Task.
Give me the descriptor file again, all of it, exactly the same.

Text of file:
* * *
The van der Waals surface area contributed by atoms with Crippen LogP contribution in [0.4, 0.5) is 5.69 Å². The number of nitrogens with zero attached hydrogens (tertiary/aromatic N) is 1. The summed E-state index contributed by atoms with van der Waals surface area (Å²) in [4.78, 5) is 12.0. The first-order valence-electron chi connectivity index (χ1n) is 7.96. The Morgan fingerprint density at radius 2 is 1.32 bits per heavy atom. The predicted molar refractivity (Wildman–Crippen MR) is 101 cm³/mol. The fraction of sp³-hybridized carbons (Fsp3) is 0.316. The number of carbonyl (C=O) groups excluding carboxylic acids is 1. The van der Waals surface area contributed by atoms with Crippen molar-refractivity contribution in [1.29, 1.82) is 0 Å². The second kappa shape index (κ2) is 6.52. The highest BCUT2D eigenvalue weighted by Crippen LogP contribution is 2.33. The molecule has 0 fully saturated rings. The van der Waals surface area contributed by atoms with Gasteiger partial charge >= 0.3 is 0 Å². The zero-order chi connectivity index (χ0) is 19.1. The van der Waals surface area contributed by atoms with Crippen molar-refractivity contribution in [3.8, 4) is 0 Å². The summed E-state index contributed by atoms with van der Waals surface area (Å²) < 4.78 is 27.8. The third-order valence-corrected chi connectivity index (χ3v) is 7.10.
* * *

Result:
The van der Waals surface area contributed by atoms with Crippen LogP contribution in [0.4, 0.5) is 5.69 Å². The number of nitrogens with zero attached hydrogens (tertiary/aromatic N) is 1. The summed E-state index contributed by atoms with van der Waals surface area (Å²) in [4.78, 5) is 12.0. The first-order valence-electron chi connectivity index (χ1n) is 7.96. The Morgan fingerprint density at radius 2 is 1.32 bits per heavy atom. The predicted molar refractivity (Wildman–Crippen MR) is 101 cm³/mol. The fraction of sp³-hybridized carbons (Fsp3) is 0.316. The number of carbonyl (C=O) groups excluding carboxylic acids is 1. The van der Waals surface area contributed by atoms with Crippen molar-refractivity contribution in [1.29, 1.82) is 0 Å². The second kappa shape index (κ2) is 6.52. The highest BCUT2D eigenvalue weighted by Crippen LogP contribution is 2.33. The molecule has 0 fully saturated rings. The van der Waals surface area contributed by atoms with Gasteiger partial charge >= 0.3 is 0 Å². The zero-order chi connectivity index (χ0) is 19.1. The van der Waals surface area contributed by atoms with Crippen molar-refractivity contribution in [3.8, 4) is 0 Å². The summed E-state index contributed by atoms with van der Waals surface area (Å²) < 4.78 is 27.8. The third-order valence-corrected chi connectivity index (χ3v) is 7.10.